The London Fire Brigade has called Peppa Pig out on some sexist language used in the ridiculously popular animated program.
You need to see it to be it
In particular, they’re not happy that the show is portraying firefighting to their impressionable little audience as “men’s work”.
They shared a
snort short snippet from a Peppa episode that declared “Mummy Pig is dressed as a fireman!” and addressed the Peppa people about this language.
“Come on Peppa Pig,” a rep for the brigade tweeted earlier this week. “We’ve not been firemen for 30 years. You have a huge influence on kids & using out of date stereotypical gender-specific wording prevents young girls from becoming firefighters. Join our #firefightingsexism campaign.”
Read more about Peppa Pig:
- There’s a brand new Peppa Pig movie on the way
- 11 excellent life lessons we can all learn from Peppa Pig
- 7 ways to tell if your child is watching too much Peppa Pig. Snort.
“Fight fires, leave politics alone”
Many, many folks on Twitter were not happy about the fire brigade’s stance at all, proving just how angry people can get when the subject of equal opportunity is raised. They thought that this call to use more inclusive language was “political” and basically told the fireys to lighten up.
Basically it looks like they were excited to bust out the same tired old “shut up you PC social justice warriors” sort of piffle yet again.
“Fight fires, leave politics alone,” one wrote.
“If someone doesn’t want to be a firefighter because Peppa Pig said firemen they need to have a word with themselves,” another said.
“I wanted to be a firefighter, but then I watched Peppa Pig and it changed my mind. Said no woman ever,” another Tweeter tweeted.
“Come on London Fire Brigade lighten up does everything have to be an issue, this is another example of the world gone nuts, how about taking the comment to be innocent and harmless, that is exactly what it was. Nothing stops girls becoming firefighters,” someone else (who hates punctuation but loves sexist language) decided.
Come on @peppapig, we’ve not been firemen for 30 years. You have a huge influence on kids & using out of date stereotypical gender specific wording prevents young girls from becoming firefighters. Join our #Firefightingsexism campaign https://t.co/IRjLtqolEl
— London Fire Brigade (@LondonFire) March 17, 2019
Thankfully the ace folk at the London Fire Brigade are brave sorts who are not going to be bullied by a pack of trolls and naysayers.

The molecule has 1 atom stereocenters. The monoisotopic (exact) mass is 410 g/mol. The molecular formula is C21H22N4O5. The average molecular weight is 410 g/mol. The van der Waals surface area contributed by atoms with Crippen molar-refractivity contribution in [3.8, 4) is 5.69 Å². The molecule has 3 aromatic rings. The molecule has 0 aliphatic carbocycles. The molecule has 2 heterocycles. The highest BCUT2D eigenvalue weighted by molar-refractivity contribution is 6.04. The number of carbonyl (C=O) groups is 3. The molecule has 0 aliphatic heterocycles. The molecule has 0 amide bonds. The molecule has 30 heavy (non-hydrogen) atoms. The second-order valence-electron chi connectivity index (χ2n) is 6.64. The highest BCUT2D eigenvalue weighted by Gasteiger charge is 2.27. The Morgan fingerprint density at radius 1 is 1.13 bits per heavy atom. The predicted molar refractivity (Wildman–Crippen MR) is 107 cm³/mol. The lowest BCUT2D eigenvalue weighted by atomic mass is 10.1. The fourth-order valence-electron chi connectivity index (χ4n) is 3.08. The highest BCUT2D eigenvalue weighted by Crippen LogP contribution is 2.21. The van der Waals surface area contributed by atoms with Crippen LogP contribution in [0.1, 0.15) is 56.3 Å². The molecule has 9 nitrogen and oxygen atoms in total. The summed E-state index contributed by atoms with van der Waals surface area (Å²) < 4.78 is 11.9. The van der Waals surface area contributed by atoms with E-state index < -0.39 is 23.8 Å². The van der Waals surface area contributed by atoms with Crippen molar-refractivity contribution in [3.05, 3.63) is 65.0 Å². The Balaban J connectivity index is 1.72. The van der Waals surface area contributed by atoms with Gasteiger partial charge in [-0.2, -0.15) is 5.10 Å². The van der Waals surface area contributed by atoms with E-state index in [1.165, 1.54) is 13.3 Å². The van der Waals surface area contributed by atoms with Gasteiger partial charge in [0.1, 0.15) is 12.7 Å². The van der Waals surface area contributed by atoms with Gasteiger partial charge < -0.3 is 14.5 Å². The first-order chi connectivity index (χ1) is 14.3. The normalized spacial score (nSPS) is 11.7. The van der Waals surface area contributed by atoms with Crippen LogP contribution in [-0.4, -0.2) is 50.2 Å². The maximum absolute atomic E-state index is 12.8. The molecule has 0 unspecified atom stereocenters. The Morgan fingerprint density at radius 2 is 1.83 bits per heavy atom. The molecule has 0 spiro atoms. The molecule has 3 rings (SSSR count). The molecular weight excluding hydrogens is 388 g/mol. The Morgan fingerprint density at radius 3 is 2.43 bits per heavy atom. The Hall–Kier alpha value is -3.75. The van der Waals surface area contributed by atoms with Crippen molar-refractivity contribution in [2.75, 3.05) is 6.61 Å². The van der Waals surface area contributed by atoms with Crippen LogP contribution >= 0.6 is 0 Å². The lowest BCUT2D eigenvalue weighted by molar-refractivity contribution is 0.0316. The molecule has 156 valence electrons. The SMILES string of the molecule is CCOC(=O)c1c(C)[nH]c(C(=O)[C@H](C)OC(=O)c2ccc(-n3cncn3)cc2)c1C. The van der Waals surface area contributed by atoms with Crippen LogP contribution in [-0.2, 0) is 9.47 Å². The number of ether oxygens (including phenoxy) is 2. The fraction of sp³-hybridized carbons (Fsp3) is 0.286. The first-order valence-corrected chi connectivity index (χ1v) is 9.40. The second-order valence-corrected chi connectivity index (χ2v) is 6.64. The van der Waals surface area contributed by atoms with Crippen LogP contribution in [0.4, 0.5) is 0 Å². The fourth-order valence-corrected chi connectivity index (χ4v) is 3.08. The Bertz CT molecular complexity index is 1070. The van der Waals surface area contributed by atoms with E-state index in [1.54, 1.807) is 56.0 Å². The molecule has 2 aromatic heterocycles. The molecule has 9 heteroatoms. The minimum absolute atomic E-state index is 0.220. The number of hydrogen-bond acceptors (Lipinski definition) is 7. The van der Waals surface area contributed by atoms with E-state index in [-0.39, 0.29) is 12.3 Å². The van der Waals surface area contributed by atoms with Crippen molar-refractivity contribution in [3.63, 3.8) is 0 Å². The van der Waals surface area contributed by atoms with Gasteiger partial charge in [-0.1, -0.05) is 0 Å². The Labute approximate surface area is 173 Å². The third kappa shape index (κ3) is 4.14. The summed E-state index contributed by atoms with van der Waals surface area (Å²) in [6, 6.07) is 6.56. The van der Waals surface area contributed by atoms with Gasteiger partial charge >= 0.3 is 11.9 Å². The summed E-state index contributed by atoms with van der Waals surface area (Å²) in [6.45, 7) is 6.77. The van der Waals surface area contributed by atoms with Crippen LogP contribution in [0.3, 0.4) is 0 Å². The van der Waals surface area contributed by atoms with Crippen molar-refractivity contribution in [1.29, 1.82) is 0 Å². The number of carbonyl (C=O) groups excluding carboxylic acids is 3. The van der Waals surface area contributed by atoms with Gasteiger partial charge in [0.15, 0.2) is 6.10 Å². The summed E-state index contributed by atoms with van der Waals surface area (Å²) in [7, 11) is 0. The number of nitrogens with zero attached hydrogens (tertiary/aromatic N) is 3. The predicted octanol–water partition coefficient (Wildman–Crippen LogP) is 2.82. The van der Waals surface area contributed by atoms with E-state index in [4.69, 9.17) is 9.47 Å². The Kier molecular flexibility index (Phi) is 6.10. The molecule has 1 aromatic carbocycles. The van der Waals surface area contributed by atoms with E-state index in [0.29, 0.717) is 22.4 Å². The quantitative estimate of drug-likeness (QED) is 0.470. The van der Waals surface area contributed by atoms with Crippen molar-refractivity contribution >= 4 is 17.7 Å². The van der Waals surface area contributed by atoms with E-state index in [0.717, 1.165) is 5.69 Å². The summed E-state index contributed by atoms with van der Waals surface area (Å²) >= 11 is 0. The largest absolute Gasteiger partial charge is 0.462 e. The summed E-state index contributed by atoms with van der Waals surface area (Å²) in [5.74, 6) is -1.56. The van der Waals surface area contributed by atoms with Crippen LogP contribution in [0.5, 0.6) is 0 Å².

They doubled-down on their brilliant position and in a pinned tweet noted that language really does matter.
They are 1000 percent right. Rejecting the inclusive term ‘firefighters’ is ludicrous and stubborn.
While Peppa fans pointed out that there were firefighters in the episode who were indeed women, it’s the language that the LFB were unhappy about rather than the representation. Fireman is not an appropriate term to cover all who fight fires. Firefighters is.
Well we've sparked a lot of debate. We challenge outdated language for girls like Grace who get told they can't become firefighters because 'firefighters are men'. Hopefully it won't take another 30 years for people to accept that we're all firefighters https://t.co/uIdFmwRGWU pic.twitter.com/3V0plYEuSy
— London Fire Brigade (@LondonFire) March 20, 2019
“Call us firefighters”
“Well we’ve sparked a lot of debate,” a London Fire Brigade rep posted alongside a photo of a possible future firefighter – a little girl named Grace.
Speaking to CNN, the LFB again confirmed that small children take the term “fireman” very literally.
“We need to challenge outdated language that our research is showing is stopping young girls and women from considering firefighting as a rewarding and professional career,” they explained.
Good one, LFB! We are behind you!
Great to have another supporter in our #FirefightingSexism campaign. Welcome Barbie! She's coming to the rescue, helping girls & boys to imagine everything they can become by joining the Brigade, in our new gold kit too. pic.twitter.com/sR77H2N1tH
— London Fire Brigade (@LondonFire) March 16, 2019